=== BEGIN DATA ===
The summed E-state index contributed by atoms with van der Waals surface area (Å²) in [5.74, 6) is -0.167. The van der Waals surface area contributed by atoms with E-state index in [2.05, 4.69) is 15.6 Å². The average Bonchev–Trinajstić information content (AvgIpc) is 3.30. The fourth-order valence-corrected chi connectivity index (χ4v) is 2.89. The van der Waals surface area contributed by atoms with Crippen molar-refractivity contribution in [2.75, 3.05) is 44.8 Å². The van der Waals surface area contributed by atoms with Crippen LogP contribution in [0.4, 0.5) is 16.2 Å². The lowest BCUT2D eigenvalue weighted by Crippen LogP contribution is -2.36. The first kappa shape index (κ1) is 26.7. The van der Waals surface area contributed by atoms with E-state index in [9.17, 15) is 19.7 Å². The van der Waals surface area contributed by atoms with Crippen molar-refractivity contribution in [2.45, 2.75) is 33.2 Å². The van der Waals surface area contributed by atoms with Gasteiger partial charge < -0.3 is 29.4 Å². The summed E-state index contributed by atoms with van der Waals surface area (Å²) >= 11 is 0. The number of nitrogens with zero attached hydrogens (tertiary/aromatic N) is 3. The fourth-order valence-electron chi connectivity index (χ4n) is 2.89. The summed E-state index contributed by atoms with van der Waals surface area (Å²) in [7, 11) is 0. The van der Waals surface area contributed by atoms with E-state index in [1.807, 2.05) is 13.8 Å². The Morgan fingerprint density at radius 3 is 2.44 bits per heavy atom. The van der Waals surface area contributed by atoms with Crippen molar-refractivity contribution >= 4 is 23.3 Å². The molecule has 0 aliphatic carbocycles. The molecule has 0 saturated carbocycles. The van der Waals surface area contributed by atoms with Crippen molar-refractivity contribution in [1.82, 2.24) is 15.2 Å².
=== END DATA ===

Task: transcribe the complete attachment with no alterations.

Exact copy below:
The summed E-state index contributed by atoms with van der Waals surface area (Å²) in [5.74, 6) is -0.167. The van der Waals surface area contributed by atoms with E-state index in [2.05, 4.69) is 15.6 Å². The average Bonchev–Trinajstić information content (AvgIpc) is 3.30. The fourth-order valence-corrected chi connectivity index (χ4v) is 2.89. The van der Waals surface area contributed by atoms with Crippen molar-refractivity contribution in [2.75, 3.05) is 44.8 Å². The van der Waals surface area contributed by atoms with Crippen LogP contribution in [0.4, 0.5) is 16.2 Å². The lowest BCUT2D eigenvalue weighted by Crippen LogP contribution is -2.36. The first kappa shape index (κ1) is 26.7. The van der Waals surface area contributed by atoms with E-state index in [9.17, 15) is 19.7 Å². The van der Waals surface area contributed by atoms with Crippen molar-refractivity contribution in [2.45, 2.75) is 33.2 Å². The van der Waals surface area contributed by atoms with Gasteiger partial charge < -0.3 is 29.4 Å². The summed E-state index contributed by atoms with van der Waals surface area (Å²) >= 11 is 0. The number of nitrogens with zero attached hydrogens (tertiary/aromatic N) is 3. The fourth-order valence-electron chi connectivity index (χ4n) is 2.89. The summed E-state index contributed by atoms with van der Waals surface area (Å²) in [7, 11) is 0. The van der Waals surface area contributed by atoms with E-state index in [1.807, 2.05) is 13.8 Å². The Morgan fingerprint density at radius 3 is 2.44 bits per heavy atom. The van der Waals surface area contributed by atoms with Crippen molar-refractivity contribution >= 4 is 23.3 Å². The molecule has 0 aliphatic carbocycles. The molecule has 0 saturated carbocycles. The van der Waals surface area contributed by atoms with Crippen molar-refractivity contribution in [1.82, 2.24) is 15.2 Å².